Father Barry and Edie arrive after the fight subsides but are initially blocked by a thug. Note how the thug takes up the entire left hand portion of the screen, his body in shadow, while Father Barry and Edie are highlighted, literally, by the light. We also get a glimmer of the sky, this time without the union office’s roof to contain the longshoremen. In the second shot, we see the thug in an extreme downward angle, distancing him from the viewer.

And finally the last two frames where we see the battered Johnny Friendly. We know that even though he has won this battle, he has not won the war, so to speak because of the downward angle of both shots. These are not victory shots. The first frame is dominated by longshoremen with Friendly emerging from behind the shack, a dark and tattered figure. The composition of this shot is beautiful, with Friendly at the vanishing point. Lastly, Friendly is surely defeated as we get a semi-close up of his battered face at a downward angle. There’s no looking up to this crook anymore.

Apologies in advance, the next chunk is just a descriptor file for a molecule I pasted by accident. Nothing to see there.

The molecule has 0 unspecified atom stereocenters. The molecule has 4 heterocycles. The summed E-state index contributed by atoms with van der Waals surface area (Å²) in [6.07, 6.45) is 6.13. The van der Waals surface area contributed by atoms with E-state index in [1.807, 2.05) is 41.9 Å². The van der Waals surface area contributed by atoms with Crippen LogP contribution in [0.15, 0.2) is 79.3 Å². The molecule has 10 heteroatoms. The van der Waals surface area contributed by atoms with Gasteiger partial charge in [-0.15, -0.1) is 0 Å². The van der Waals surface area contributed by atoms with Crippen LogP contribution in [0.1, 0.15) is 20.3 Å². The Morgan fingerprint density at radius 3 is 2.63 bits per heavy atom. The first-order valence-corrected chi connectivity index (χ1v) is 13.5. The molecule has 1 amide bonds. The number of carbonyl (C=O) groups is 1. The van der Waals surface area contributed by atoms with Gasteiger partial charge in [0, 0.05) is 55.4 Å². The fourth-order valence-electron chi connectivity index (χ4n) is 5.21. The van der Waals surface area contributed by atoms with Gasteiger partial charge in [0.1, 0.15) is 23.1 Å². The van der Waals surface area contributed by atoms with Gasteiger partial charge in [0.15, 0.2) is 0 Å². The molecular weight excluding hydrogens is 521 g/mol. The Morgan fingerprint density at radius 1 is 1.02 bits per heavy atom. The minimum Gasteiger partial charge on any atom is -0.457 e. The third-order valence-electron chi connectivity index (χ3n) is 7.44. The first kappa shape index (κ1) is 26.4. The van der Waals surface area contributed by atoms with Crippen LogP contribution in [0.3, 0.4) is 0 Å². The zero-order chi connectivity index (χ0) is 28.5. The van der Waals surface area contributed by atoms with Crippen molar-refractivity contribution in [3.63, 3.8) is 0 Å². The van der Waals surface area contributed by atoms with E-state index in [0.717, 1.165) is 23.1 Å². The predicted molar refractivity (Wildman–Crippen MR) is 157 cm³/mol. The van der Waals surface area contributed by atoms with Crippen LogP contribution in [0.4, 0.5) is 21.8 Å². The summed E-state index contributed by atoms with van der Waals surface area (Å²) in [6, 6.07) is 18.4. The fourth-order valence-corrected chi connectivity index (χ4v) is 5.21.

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3 Responses to “Terry and Johnny Fight Scene”

  1. deepthiw December 1, 2008 at 12:35 am #

    Wow, this is great! Reminds me of that awesome Laura Mulvey analysis we watched of Peeping Tom. And makes me want to see the movie–I somehow never got around to it. Did you write it for a class? Cause I know it’s not for Ideas!

    • vhasablog December 5, 2008 at 3:37 pm #

      Thanks Deepthi! This was for my Concepts course – such a great movie 😀 it’s on youtube (playingclassics) so you can watch it anytime!

  2. atifshahzadawan December 13, 2011 at 4:38 am #

    Nice and beautiful effort, i really appreciate it.